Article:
By Pablo Gamba

The Trees (2017) is the first documentary long feature by Mariano Luque, and thus, it figures in the competition of feature films of Cinéma du Réel. But in a strict sense, this is the third film of this duration of the Argentinian filmmaker, who is one of the most prominent figures of the province of Córdoba, together with Rosendo Ruiz –born in San Juan-, Santiago Loza and Matías Lucchesi, among others. Luque was in the festivals of Berlin and San Sebastian with Salsipuedes (2011) –and its short version in Cannes Cinéfondation-; with Another Mother (2017) he participated in Rotterdam, and with both in BAFICI.

The filmmaker continues to work in documentary a subject of his fiction films: the family relations, from marriage and maternity to kinship. In this case, this happens through an investigation of the bonds of biological heritage. The observation of his mother, and a group of uncles and cousins the filmmaker knew belatedly. They all are part of his grandfather extensive family, who was called Macías. He had 17 children with two different marriages –mostly women- whose ages ranged from 14 to 70 years when he died. Some of the uncles of Luque are younger than him.

The most striking thing of this family documentary is the point of view. The filmmaker expresses himself in first person, but through texts in screen. The spectator, reading them, listens to his own mental voice, not the voice of the director, like it happens frequently in this genre of films. Although he gives some data about the life of his grandfather, Luque doesn’t tell a story about his relation or the relationship between his mother, him and the rest of the characters. And unlike this other commonplace, the family representation is not conformed as the parents find their place in a story. The search for distancing includes the identification of the kids and grandkids of Macías with the place that corresponds to them in the order of birth. The mother then, is the eight sibling.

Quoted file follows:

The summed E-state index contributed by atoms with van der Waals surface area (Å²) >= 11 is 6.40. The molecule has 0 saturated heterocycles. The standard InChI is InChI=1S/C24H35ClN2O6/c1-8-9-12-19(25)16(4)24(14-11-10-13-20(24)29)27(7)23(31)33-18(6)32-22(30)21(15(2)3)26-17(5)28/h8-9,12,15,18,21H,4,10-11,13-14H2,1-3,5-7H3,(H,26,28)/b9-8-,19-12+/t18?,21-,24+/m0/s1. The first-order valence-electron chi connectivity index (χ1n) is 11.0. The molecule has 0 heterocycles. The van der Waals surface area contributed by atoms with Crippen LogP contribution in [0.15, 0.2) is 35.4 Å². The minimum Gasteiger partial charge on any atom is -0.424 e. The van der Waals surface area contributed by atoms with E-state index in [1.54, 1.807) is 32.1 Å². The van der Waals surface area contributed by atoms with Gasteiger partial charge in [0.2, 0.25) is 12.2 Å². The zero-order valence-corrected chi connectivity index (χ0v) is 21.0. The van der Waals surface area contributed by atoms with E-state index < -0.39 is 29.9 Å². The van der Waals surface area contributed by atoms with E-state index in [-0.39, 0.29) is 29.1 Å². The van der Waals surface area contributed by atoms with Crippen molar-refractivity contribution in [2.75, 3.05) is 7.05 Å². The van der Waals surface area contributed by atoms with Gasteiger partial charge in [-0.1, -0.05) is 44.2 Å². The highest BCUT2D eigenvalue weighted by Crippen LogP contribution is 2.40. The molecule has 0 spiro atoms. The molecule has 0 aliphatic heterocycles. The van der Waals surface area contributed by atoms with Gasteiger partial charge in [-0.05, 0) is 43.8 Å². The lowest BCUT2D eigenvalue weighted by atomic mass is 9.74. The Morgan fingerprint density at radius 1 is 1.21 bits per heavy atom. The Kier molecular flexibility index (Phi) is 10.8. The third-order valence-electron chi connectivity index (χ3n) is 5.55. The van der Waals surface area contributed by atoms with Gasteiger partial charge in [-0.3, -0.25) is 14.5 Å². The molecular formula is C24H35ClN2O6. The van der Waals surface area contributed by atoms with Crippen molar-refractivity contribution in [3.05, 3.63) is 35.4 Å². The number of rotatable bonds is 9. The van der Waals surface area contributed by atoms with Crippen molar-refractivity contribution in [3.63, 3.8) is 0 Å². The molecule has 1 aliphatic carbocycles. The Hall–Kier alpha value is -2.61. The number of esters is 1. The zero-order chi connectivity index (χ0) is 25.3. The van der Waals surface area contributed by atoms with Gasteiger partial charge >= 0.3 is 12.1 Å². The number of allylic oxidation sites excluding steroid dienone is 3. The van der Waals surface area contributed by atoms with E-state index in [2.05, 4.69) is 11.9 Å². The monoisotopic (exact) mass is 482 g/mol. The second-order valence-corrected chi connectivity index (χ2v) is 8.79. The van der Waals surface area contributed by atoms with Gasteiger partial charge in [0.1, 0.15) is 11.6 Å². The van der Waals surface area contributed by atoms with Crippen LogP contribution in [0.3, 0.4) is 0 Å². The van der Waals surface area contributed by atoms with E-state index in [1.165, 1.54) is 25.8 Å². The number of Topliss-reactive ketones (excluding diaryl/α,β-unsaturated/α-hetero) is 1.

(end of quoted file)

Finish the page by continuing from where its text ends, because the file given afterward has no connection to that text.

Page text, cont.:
The grandfather was an owner of a field at the foot of the Pan de Azúcar hill, in the “Sierras Chicas” of Córdoba, where he devoted himself to cultivate a great diversity of species of trees and plants. When dying, his last will was to be buried under a cedar, so the roots, when growing, embraced the urn. His kids and grandkids reunite themselves around the cedar, take care of it and pet it, as if Macías is still alive inside of it. The visits to the woods he created, called “The Silence” turn to be an optimal opportunity to observe how the life of a person extends beyond death, in his offspring and work.

There’s a motive that underlines the analogy between trees, kids, and grandkids: the creeks that run through the forests, like the blood in the extensive offspring of Macías. But through a careful observation of the characters in the family, one cannot only perceive the similarities, but also the differences that make each of them unique –and thus, diverse, like the forest planted by him-. The film stands out for its approach to parenthood as a mystery of nature that isn’t explained.

There’s a conflict in the montage too, between what gives the film cohesion and centrifugal forces that tense it. In the beginning, for example, the subjective shots of the one who travels in car to reunite with his family, under the rain, follows a sequence that show how the creeks in the woods come together to form even wider canals .But then, an enigmatic shot that unravels the analogy is shown: the empty table of a coffee shop in the street. Another example is the part of a video recorded by someone who isn’t from the family, whose justification is no other than to show “El Silencio” in a different way, under the snow, and with other texture and format. But that in itself creates a rupture in the documentary. Beyond parenthood, The Trees is also a film about the general question of nexus, like the ones among the shots.

Directing, cinematography and editing: Mariano Luque
Production: Julia Rotondi, Mariano Luque
Sound: Julia Rotondi, Guido Deniro, Pedro Lombrdi Suzzi, Roberto Migone
61 mins
Argentina, 2017